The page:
I know that sounds bad, but honestly Uncle Sam will just collect later on. The first piece of advice is putting aside money in a retirement fund. For me, my company offers 401k plans with vested matching up to a certain point. I hear I can also buy an IRA account. All of these things help me save money for my future in addition to reducing how much money I end up paying in taxes right now. What hurts the most is being a single full-time worker. For those of you who don’t know, single people get taxed the most. By putting aside money for retirement, I will be reducing how much money I have to spend now. This means that although I’m making more than I’ve ever made in my life, it doesn’t mean I will be able to go out and buy whatever I want, when I want. I still have to have a fixed budget for going out, food, and commuting expenses. In addition to these, I need to subtract the costs of rent, utilities, and other monthly expenses that come on a regular basis. As much as I would like to think I have a lot of extra money, Uncle Sam haunts my wallet in another way, college loans. After all these things are considered, I don’t have much money on the side to splurge with. So in the end, the lesson is to outline all your financial obligations, investments, and compare that to what you make. Only after seeing the big picture will you understand how much money you have left over to save or spend. Up to you.

Thanks for reading. Feel free to comment or share.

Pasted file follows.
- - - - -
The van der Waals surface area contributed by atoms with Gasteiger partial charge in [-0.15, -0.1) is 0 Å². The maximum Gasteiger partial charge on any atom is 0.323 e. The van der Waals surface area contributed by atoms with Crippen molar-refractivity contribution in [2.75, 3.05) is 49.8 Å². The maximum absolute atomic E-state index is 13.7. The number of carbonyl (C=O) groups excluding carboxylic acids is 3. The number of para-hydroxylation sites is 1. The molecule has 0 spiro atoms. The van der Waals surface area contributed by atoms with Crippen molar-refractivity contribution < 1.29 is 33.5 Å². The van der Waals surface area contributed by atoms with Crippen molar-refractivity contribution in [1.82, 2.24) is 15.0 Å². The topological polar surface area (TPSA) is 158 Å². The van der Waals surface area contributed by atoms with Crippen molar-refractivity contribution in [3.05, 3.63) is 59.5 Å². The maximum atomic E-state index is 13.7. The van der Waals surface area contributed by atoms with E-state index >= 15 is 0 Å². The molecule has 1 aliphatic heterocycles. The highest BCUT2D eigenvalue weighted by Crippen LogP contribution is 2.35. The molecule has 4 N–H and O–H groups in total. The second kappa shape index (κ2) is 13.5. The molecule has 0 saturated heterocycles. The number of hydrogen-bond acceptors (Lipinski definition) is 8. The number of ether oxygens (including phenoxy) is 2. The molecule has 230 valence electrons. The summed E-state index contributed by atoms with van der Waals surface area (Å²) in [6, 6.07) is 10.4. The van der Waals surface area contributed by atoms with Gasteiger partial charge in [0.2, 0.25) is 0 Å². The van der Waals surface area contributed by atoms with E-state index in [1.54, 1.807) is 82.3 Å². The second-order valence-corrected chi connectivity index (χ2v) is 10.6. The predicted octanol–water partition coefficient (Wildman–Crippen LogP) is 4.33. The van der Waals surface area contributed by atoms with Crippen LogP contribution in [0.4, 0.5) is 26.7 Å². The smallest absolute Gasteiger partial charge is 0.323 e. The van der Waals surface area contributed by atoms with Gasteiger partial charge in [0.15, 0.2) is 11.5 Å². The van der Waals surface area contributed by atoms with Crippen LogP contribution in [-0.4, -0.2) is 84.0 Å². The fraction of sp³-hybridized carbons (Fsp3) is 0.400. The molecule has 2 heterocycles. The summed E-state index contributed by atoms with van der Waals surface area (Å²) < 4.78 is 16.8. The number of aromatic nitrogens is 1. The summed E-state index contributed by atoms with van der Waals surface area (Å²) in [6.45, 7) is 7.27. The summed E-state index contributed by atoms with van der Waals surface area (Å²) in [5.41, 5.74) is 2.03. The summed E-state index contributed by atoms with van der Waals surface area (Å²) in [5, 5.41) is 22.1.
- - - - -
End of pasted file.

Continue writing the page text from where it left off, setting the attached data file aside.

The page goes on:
Society’s Moral Fiber, Change

On Monday one of my coworkers said something interesting that addressed two interesting topics. The first was how the way you look at current events changes when you become a parent and the second was about how society’s moral fiber changes. This post will mainly address the second topic primarily, but if any parents are reading this, I’d love to hear about how their views changed by comparing how they looked at things before and after they had kids.

Society’s moral fiber is a very interesting topic because the easiest way to see this change is through the change of style of women’s clothing. I’m not saying it to address anything in a sexist or negative manner, but the change over the last 100 years basically shows how society changed what they accepted over time. In the beginning women were basically wearing large dresses that covered up the majority of their body and swimsuits were one pieces. Now, we see little girls in mini-skirts, spaghetti straps, and women on the beach in bikinis.

The way this topic came up was because one of my coworkers mentioned how she wasn’t really bothered by Miley Cyrus’ behavior. My other coworker quickly asked her how she could say that when she had a kid. He asked her how she would feel if she had a daughter doing that on stage for the public to see. Her response was that society was coming down too hard on Miley and that no harm came from her performance. His final response was that there was no apparent harm, but it could set a precedent that other people base their decisions on. Given enough time, this precedent could lead to other more vulgar performances. His summary was, society’s morals change slowly over time, the change is so slow that people overlook how much harm this change can cause, at the end of the day if it isn’t stopped now, then society lowers its standards, resulting in comparably low moral fiber.